Catchers: Old Faces in New Places

Some of my earliest childhood memories stem from baseball games with my grandfather.  The cheapest seats possible, junk food galore, and baseball chatter like you’ve never heard.  It was from him that I learned the two most important facts in baseball:  every guy out on the field was a bum and free agency killed the game.  The first was the obvious frustration from a curmudgeonly old man, but the second still rings true in a lot of ways.  I could write pages on free agency, but that’s not why I’m here today.  I’m here today to discuss a few familiar faces from behind the dish, and what their new addresses bring to the fantasy table.

Flying South for the WinterJohn Buck

Buck finally puts together a nice season for himself and gets an immediate reward from the Marlins in the form of a 3 year, $18M deal and a condo in Phase II at Del Boca Vista.  But while that’s nice for him and his family, fantasy owners need to be wary of Florida’s new backstop who will probably not come close to repeating that .281-20-66 batting line.  First of all, there’s the ballpark factor as the move from the hitter-friendly Rogers Center to cavernous Sun Life Stadium will sap some of that power.  And then there’s the move to the unfamiliar NL coupled with his atrocious 111 to 16 K/BB ratio which will certainly bring that batting average back down to earth.  He’ll get his knocks here and there, but I see him finishing the season with more of a .240-15-45 line and that certainly won’t be worth where some people will draft him.

Hitless in SeattleMiguel Olivo

Another move to take the gleam off of a once solid, low budget catching option here.  It wasn’t like Olivo enjoyed the best year of his career in Colorado, but he did pop 14 dingers and pulled his average up to a somewhat respectable .269 thanks to a helpful .346 BABIP.  However, now he heads to the Mariners where he’ll play his home games in Safeco Field and a strong portion of his road games in pitchers’ parks in Los Angeles and Oakland.  Can you say power outage?  As he’s gotten older, the favorable parks have been his friend, but without them now, that career line of .246/.283/.427 with a 27.8% strikeout rate is going to rear its ugly head.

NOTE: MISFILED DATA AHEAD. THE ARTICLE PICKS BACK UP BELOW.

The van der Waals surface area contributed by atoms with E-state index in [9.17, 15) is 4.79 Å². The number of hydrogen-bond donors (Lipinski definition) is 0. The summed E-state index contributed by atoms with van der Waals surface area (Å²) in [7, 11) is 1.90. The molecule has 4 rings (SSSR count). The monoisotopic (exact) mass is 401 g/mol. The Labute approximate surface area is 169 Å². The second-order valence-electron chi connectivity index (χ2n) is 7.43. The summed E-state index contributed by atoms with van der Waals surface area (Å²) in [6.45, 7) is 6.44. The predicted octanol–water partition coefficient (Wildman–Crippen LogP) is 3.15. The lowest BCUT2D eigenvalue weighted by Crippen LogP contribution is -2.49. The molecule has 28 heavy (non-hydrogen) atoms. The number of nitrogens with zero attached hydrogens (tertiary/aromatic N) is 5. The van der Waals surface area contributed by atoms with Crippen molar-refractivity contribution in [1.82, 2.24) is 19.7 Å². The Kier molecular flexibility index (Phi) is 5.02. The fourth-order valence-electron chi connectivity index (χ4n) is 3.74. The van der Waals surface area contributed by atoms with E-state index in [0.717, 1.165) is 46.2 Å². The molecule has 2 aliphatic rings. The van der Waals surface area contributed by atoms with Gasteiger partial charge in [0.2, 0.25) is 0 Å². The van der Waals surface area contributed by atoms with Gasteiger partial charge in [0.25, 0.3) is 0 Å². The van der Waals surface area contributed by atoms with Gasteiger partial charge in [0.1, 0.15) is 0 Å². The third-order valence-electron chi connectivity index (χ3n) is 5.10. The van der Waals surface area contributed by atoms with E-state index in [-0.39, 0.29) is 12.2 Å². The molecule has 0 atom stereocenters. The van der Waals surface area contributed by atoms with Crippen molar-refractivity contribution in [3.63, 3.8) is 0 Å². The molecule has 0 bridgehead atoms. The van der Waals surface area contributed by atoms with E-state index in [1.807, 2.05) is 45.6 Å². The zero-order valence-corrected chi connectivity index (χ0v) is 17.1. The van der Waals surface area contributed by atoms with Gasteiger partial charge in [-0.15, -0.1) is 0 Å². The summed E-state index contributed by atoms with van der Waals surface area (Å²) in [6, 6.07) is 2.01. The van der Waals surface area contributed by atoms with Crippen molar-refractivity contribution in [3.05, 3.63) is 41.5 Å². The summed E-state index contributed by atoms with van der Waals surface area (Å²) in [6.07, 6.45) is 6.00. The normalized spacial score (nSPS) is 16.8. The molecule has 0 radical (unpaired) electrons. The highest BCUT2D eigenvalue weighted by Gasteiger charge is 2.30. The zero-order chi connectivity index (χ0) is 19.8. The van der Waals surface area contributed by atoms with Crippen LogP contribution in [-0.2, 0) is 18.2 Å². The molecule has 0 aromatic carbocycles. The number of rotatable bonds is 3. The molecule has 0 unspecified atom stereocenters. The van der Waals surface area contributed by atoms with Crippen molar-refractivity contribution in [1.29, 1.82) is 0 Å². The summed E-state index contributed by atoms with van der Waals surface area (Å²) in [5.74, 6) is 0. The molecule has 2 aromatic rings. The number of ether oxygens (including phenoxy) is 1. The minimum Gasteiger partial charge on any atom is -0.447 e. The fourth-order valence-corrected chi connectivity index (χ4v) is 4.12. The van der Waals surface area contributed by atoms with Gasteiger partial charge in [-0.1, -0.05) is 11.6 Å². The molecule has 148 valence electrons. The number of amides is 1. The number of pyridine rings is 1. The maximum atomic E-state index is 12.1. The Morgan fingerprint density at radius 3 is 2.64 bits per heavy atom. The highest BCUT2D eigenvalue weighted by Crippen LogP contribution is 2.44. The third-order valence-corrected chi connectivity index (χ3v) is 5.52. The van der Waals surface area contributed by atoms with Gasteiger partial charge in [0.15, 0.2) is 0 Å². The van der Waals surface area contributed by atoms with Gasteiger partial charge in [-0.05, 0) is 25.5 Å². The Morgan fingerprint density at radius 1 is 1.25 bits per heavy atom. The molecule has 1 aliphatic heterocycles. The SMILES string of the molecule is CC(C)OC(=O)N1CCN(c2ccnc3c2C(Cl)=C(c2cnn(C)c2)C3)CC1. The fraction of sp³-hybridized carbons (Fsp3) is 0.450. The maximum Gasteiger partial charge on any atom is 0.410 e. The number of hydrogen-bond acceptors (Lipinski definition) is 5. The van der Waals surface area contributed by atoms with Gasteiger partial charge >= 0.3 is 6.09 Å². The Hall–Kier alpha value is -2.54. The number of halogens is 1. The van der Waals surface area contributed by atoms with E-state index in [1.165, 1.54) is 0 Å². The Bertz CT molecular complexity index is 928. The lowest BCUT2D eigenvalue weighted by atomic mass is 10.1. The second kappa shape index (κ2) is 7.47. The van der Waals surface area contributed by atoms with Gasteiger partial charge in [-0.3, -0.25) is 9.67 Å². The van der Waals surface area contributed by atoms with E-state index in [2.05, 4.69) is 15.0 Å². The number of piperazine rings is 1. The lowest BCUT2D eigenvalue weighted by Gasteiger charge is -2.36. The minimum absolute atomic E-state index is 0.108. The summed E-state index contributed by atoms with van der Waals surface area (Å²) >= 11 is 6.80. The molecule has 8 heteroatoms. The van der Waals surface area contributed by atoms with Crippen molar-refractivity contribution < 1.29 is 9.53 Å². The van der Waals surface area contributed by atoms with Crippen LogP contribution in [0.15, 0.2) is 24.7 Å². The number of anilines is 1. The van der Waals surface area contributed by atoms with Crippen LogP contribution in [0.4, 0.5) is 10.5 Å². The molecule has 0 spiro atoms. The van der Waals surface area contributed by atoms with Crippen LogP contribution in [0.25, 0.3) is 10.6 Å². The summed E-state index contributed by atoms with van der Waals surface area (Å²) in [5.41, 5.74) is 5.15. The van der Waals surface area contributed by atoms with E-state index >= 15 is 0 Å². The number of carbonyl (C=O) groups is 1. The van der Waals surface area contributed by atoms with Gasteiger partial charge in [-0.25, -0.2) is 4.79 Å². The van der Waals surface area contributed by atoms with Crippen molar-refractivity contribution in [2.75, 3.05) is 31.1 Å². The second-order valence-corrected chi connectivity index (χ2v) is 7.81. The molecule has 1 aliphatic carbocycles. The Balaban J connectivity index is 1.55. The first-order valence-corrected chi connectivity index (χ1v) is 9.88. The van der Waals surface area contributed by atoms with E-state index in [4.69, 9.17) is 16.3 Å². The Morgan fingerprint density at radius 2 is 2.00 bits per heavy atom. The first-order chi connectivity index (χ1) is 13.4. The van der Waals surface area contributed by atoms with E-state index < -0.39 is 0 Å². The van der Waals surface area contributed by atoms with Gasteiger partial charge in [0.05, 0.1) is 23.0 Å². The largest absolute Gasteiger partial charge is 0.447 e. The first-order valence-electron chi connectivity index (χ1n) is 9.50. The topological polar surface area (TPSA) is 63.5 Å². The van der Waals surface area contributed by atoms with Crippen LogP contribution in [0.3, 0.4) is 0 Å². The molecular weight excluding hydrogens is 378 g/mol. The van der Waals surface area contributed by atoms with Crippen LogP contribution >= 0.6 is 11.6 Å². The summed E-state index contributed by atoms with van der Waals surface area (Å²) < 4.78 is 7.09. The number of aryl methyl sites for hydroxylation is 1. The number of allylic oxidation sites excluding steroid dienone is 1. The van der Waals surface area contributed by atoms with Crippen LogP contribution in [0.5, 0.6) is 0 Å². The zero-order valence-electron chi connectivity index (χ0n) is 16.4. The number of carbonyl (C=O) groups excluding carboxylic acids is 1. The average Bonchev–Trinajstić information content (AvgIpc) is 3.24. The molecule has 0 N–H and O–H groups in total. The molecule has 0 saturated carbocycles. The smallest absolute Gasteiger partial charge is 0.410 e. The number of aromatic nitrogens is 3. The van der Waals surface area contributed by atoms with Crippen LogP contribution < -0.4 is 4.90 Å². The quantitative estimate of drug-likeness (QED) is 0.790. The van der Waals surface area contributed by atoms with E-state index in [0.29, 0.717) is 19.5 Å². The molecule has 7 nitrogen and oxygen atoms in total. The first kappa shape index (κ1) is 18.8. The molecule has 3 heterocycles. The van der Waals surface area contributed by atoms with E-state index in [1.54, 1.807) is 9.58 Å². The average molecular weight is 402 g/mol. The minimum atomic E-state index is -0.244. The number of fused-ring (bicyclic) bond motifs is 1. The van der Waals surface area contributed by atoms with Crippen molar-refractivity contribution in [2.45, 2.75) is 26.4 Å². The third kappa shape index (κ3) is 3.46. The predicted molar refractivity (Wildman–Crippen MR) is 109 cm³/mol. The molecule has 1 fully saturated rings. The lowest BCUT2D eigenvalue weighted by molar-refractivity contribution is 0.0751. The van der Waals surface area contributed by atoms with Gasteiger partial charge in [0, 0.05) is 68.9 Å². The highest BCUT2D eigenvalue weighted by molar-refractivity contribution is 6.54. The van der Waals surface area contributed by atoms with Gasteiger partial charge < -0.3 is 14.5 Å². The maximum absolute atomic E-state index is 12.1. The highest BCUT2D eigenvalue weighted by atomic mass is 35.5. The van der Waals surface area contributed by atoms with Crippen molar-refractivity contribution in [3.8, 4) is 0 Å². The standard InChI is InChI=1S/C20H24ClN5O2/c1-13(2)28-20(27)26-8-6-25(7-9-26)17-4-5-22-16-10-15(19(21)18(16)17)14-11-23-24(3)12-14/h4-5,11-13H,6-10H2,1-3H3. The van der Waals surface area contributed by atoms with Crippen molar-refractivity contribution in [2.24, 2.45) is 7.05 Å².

All the Bats are Big in TexasMike Napoli

Finally, a move we can get excited about.  When Napoli was dealt from the Angels to the Blue Jays in the off season, I was pretty excited to see him escape the clutches of Mike Scioscia.  And then when he got flipped over to Texas I was even more elated.  Napoli will play in a super-utility role for the Rangers getting starts behind the dish, at first base and as a DH, so the likelihood of 450-500 at bats is strong and we all saw what kind of power he could produce with regular playing time.  Now add that to one of the best hitter’s parks where he’s posted a line of .311/.400/.623 with a 1.023 OPS and 5 HR over the last 3 seasons and an unbelievably strong surrounding lineup, and you’ve got big time production coming your way.  Not to mention the added incentive to stick it to Scioscia every time the Rangers and Angels square off.  Hopefully the “super-utility” tag will scare some people off and you’ll be able to get him for a reasonably fair value.

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Howard Bender has been covering fantasy sports for over 10 years on a variety of websites. In addition to his work here, you can also find him at his site,, Fantasy Alarm, RotoWire and Mock Draft Central. Follow him on Twitter at @rotobuzzguy or for more direct questions or comments, email him at

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Not quibbling with your reasoning about Napoli, but why would his role in Texas scare people? I would think it would only increase his value. I don’t know, some people are stupid I suppose.


Could be because Washington has already stated that there’s no way he’ll get 600 PA, and that they view him as a utility guy to play 1B, C, DH, and pinch hit off the bench. Unless Michael Young moves, Nap will be pinch hitting a few times a week and be back to his old 350 AB days. That means likely 20 HR with low R, RBI. But in Yahoo you have to draft him around the Soto/Wieters level. So he’s a big ol’ risk.